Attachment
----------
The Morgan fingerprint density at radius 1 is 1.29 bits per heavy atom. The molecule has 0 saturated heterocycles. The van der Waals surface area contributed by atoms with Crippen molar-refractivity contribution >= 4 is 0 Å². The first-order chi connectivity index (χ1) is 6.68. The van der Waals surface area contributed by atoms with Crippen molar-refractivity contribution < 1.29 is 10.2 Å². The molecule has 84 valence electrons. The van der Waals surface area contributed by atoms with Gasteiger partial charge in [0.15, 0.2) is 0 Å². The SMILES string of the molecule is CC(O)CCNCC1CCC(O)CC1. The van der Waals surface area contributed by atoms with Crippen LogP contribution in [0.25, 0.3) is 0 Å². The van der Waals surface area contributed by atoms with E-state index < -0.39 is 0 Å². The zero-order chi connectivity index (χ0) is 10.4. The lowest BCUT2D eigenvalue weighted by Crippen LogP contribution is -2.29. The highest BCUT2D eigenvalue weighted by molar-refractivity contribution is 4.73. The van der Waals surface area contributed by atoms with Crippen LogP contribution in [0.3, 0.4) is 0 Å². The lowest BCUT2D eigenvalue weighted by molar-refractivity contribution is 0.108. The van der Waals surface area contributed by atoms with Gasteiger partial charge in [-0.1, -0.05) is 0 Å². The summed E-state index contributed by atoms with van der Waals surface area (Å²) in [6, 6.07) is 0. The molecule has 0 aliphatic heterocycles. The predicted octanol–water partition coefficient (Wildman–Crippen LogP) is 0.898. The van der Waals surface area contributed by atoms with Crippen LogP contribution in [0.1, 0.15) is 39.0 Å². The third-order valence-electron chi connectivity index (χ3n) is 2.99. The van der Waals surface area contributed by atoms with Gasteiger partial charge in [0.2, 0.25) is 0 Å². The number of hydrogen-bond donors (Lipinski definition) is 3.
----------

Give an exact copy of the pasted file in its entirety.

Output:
The Morgan fingerprint density at radius 1 is 1.29 bits per heavy atom. The molecule has 0 saturated heterocycles. The van der Waals surface area contributed by atoms with Crippen molar-refractivity contribution >= 4 is 0 Å². The first-order chi connectivity index (χ1) is 6.68. The van der Waals surface area contributed by atoms with Crippen molar-refractivity contribution < 1.29 is 10.2 Å². The molecule has 84 valence electrons. The van der Waals surface area contributed by atoms with Gasteiger partial charge in [0.15, 0.2) is 0 Å². The SMILES string of the molecule is CC(O)CCNCC1CCC(O)CC1. The van der Waals surface area contributed by atoms with Crippen LogP contribution in [0.25, 0.3) is 0 Å². The van der Waals surface area contributed by atoms with E-state index < -0.39 is 0 Å². The zero-order chi connectivity index (χ0) is 10.4. The lowest BCUT2D eigenvalue weighted by Crippen LogP contribution is -2.29. The highest BCUT2D eigenvalue weighted by molar-refractivity contribution is 4.73. The van der Waals surface area contributed by atoms with Crippen LogP contribution in [0.3, 0.4) is 0 Å². The lowest BCUT2D eigenvalue weighted by molar-refractivity contribution is 0.108. The van der Waals surface area contributed by atoms with Gasteiger partial charge in [-0.1, -0.05) is 0 Å². The summed E-state index contributed by atoms with van der Waals surface area (Å²) in [6, 6.07) is 0. The molecule has 0 aliphatic heterocycles. The predicted octanol–water partition coefficient (Wildman–Crippen LogP) is 0.898. The van der Waals surface area contributed by atoms with Crippen LogP contribution in [0.1, 0.15) is 39.0 Å². The third-order valence-electron chi connectivity index (χ3n) is 2.99. The van der Waals surface area contributed by atoms with Gasteiger partial charge in [0.2, 0.25) is 0 Å². The number of hydrogen-bond donors (Lipinski definition) is 3.